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📚 Book: maquillée

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maquillée by Daphné B

Through a mix of elegant wordplays, personal narratives, and quotes, Daphné B uncovers patterns about society and our lives. I loved how the narrative is woven together through the lens of make-up, and how layer by layer she brought attention to things that are right in front of me. I loved her writing, so much so it made me want to read in French again, and reminded me of how much writing can be beautiful and powerful way to make sense of human experiences.

The book touches on many themes, but I will points out ones that resonated with me personally. Having just finished Care and Capitalism, I was particularly tuned into questions around care and self-care.

Ainsi, le selfcare exige un mouvement, non pas de repli sur soi, mais bien de retour vers soi. En prenant soin de nous, c'est à notre propre regard qu'on se révèle. Cette chose que l'on tait, notre chair, nous apparaît soudain. Et d'ailleurs, c'est seulement une fois qu'on a pris conscience de sa vie qu'on peut lutter pour elle. (139)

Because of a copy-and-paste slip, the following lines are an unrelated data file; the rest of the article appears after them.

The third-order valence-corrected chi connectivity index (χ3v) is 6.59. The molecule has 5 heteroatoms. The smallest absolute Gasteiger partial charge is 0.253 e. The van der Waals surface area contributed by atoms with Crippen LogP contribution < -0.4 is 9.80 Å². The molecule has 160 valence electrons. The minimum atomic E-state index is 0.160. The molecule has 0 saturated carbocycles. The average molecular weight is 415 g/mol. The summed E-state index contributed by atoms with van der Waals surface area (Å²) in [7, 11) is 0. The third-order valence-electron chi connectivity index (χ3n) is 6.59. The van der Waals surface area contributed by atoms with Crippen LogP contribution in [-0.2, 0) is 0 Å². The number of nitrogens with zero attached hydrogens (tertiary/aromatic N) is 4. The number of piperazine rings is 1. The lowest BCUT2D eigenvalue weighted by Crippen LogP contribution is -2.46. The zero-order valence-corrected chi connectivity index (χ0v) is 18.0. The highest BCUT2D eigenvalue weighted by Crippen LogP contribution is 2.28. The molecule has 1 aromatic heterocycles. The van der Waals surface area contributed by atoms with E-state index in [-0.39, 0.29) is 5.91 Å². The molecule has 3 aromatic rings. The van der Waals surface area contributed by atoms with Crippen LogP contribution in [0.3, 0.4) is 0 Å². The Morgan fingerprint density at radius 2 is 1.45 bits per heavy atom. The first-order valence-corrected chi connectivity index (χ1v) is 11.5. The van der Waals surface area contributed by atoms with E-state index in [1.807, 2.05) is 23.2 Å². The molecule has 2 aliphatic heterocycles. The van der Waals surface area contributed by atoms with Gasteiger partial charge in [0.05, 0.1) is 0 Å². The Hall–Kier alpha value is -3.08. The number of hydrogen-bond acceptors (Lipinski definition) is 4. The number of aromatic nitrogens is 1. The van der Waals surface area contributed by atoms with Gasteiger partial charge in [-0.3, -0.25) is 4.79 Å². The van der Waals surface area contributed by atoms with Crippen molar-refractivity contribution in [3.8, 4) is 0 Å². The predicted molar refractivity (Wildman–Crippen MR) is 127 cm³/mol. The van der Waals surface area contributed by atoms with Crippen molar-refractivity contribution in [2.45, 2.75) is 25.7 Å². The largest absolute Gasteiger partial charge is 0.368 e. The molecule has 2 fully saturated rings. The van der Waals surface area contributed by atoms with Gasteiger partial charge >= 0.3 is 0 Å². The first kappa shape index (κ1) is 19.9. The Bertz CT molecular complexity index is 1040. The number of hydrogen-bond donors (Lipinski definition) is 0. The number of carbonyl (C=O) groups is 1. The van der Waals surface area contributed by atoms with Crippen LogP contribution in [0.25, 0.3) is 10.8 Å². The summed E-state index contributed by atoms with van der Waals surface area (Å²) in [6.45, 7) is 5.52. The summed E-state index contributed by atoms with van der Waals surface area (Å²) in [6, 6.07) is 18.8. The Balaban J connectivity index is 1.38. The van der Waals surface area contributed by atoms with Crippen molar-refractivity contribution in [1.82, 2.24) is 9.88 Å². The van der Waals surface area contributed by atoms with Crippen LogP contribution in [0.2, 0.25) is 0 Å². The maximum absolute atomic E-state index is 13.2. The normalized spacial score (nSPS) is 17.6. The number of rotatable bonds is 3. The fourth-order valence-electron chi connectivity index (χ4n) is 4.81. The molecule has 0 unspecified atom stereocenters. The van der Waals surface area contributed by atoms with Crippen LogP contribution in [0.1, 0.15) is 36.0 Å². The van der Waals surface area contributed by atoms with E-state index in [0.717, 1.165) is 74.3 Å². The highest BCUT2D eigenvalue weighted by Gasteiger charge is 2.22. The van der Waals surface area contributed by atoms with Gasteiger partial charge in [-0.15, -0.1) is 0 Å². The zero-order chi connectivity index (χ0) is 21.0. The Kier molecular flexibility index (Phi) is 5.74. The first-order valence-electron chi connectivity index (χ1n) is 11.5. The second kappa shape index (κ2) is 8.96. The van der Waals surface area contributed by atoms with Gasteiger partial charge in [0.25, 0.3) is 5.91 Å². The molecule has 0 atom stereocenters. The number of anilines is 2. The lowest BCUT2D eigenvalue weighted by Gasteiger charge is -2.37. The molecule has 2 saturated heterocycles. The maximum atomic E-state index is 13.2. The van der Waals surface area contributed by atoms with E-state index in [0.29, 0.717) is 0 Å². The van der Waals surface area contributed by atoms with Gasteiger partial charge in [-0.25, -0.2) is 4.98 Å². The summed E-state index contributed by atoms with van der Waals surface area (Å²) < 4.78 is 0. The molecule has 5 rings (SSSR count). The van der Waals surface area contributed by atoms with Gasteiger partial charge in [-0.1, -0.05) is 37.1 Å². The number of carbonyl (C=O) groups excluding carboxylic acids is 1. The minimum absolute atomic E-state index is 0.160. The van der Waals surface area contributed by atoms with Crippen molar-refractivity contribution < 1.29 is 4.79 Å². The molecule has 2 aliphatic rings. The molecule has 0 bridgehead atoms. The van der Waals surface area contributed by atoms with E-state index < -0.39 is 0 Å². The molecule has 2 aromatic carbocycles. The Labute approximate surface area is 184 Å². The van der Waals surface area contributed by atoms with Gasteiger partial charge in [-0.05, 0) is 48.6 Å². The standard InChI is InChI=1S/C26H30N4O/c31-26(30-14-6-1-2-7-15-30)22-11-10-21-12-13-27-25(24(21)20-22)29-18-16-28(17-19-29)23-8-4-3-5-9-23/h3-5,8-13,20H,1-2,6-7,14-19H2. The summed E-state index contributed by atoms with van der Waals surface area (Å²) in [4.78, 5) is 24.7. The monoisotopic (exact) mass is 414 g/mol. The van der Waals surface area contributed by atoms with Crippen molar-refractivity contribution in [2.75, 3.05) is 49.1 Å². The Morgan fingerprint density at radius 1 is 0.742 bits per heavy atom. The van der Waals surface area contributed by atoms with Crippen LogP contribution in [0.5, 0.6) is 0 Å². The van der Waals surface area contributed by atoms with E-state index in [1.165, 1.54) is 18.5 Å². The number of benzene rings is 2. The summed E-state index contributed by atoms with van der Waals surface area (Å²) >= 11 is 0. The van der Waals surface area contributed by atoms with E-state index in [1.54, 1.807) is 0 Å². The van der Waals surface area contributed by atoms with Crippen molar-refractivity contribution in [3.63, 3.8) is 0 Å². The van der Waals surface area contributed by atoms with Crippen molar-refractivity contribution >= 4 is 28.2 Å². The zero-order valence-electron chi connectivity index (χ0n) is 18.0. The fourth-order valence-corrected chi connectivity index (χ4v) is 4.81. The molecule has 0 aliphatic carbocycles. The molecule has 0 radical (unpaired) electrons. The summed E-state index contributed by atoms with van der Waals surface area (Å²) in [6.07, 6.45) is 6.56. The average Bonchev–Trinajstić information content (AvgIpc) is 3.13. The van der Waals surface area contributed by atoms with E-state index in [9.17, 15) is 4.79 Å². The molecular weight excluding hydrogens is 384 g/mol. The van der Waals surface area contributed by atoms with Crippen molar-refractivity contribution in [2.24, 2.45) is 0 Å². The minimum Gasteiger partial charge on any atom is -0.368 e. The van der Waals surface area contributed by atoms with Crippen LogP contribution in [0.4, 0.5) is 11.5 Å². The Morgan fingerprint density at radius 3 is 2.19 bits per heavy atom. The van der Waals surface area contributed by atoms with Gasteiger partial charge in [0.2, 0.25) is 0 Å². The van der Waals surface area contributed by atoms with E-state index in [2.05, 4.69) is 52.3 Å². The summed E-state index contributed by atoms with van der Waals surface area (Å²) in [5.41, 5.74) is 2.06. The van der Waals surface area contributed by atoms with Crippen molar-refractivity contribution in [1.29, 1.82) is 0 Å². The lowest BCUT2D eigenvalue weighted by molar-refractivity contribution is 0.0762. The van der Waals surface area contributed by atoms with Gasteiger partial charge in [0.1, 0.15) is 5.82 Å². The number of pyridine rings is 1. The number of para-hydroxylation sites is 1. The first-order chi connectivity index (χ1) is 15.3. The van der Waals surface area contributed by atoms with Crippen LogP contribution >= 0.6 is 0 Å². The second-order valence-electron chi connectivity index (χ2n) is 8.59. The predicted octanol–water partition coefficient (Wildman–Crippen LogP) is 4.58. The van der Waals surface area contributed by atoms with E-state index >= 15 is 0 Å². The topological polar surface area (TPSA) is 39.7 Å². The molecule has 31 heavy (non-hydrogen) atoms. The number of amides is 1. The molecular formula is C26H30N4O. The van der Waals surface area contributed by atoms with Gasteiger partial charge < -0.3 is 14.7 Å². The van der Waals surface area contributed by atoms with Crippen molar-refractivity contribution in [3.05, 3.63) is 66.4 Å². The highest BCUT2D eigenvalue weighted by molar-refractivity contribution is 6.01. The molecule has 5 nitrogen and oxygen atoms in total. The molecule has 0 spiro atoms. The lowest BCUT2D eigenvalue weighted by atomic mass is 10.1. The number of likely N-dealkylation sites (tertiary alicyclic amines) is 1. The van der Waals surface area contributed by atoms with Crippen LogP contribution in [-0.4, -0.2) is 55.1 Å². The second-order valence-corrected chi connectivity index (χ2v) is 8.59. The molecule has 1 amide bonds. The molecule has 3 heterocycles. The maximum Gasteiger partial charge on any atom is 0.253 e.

The contrast between the “repli sur soi” and “retour vers soi” is so beautiful in how precisely it distinguishes the deficit-based way of looking at care (e.g. mend the broken) from a strength-based way (e.g. cherish what is).

I also love the distinction self-care as a disembodied concept applied to a "self" vs. something that start from the "self" itself. It has been really empowering for me to think of care as a celebration of self (worthy of care), taking a step away from seeing my self as broken (in need of care).

In talking about putting on makeup, Daphné celebrates the time it takes, time that is reclaimed for oneself. In Care and Capitalism, time is emphasized as an critical component of care, because it is an affective activity that requires the presence and attention of a person. In a similar way, maquillée reminds me that self-care as resistance requires deliberately taking time to come back to myself.

I have not figured out what self-care looks like for me, mostly because I'm still working through layers of baggage that make it difficult to reach. However, the book made me take pause, and assess what I am choosing to put time into. There is a clue here that activities which are deliberately non-transactional, "unproductive", and bodily are likely a good starting point for me.

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